The Cistercians

An Introductory History
by M. Basil Pennington, OCSO



On 21 March 1098, the saintly abbot of the thriving Benedictine Abbey of Molesme, Robert, led twenty-one of his monks into the inhospitable thickets of Citeaux to establish a new monastery where they hoped to follow Benedict of Nursia's Rule for Monasteries in all its fullness. The unhappy monks of Molesme, grieved at the loss of their holy leader, soon obtained a papal command for his return. The new struggling community continued until 1109 under the leadership of Alberic, who introduced the idea of lay brothers being accepted as full members of the monastic family, making it possible for the monks to be free to follow all the demands of the Benedictine Rule. Stephen Harding, who succeeded Alberic at the helm of the community, welcomed the dynamic Bernard of Fontaines, who came in 1112 with thirty relatives in tow. Thus began the saga of Citeaux.

The Charter of Charity

Before Bernard died in 1153 he had not only founded the great Abbey of Clairvaux which would become a focal point for all of Christendom but he personally sent forth men to start sixty-five other houses while his brother abbots started another 235. Stephen and the other founders were determined to keep alive the pristine observance of the Rule which they had come to Citeaux to establish. To this purpose they created a Charta caritatis, a constitution which bound all Cistercian abbots to come to Citeaux annually for a general chapter. It also bound all the houses to a common observance and set up a system of visitation which respected the autonomy of each house but assured its fidelity.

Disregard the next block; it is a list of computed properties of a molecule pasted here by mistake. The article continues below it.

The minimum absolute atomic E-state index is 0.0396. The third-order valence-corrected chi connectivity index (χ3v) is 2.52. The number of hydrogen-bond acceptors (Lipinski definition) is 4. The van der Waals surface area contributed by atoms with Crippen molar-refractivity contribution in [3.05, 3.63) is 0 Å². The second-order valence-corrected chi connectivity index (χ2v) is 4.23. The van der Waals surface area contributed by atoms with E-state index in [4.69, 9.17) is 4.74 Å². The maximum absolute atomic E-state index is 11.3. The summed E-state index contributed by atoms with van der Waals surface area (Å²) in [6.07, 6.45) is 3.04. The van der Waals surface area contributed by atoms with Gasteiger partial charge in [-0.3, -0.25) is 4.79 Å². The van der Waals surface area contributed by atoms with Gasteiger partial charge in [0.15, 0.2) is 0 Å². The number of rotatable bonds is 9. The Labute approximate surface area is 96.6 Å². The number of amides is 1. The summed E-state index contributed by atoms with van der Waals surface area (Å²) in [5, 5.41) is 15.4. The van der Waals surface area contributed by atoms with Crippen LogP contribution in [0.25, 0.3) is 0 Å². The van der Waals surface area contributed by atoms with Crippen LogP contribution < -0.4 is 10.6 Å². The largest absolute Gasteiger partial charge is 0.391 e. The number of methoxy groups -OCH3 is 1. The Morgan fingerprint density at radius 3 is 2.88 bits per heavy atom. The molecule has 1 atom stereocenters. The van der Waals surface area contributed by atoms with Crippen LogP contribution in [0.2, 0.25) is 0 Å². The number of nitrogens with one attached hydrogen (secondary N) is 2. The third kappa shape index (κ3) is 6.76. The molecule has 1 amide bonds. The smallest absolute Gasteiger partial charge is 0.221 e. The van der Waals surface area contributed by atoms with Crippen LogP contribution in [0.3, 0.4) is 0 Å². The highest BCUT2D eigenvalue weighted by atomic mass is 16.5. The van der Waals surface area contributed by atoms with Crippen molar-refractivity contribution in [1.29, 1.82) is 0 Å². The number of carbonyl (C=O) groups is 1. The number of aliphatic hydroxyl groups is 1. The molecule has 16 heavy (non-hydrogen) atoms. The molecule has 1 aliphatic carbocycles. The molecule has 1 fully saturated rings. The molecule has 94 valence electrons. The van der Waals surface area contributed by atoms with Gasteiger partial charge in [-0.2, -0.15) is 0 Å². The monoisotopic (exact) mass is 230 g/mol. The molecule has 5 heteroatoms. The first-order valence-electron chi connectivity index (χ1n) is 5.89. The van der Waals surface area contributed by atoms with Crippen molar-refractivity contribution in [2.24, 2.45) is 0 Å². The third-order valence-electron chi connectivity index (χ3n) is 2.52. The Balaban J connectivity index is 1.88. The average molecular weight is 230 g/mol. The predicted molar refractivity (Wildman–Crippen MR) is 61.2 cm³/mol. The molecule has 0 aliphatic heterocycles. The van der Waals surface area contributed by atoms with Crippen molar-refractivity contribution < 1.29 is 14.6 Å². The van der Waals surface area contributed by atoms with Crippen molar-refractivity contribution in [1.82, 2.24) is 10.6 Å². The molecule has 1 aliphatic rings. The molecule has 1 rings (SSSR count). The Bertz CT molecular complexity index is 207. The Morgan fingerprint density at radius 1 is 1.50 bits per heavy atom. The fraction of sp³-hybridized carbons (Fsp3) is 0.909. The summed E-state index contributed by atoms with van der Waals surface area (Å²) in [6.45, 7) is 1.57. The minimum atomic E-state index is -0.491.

Expansion and Decline

The order continued to expand: by 1200 there were over 500 houses; on the eve of the Reformation, the records showed 742. In time geography began to defeat these model means of regularity which were eventfully adopted by all other religious orders. The decline in the number of recruits had its effect. But most destructive was the practice of the ecclesiastical and secular powers to give the abbatial office to clerics who had no interest in the well-being of the monastery, only in its revenues, leaving the monks without guidance and financial means. In some instances secular powers required the monks to take on active ministries, in others the monks did this on their own. There were repeated attempts at reform, most notably in the century after the Council of Trent.

The Trappist Reform

In 1664 Pope Alexander VII recognized within the Cistercian Order two observances, the Common and the Strict, sometimes called the "abstinents" for their fidelity to Benedict's prohibition of the use of flesh meat in the monastic diet. Among these latter arose Armand Jean de Rancé, a commendatory abbot who underwent a conversion and brought about in his Abbey of Notre Dame de la Grande Trappe a renewal in the practice of monastic enclosure, silence, and manual labor, expressing a spirit of apartness from all worldliness and a dedication to prayer and penance. By the disposition of Divine Providence his was the one community that escaped complete destruction and dispersion at the hands of the French Revolution.

Trappist Expansion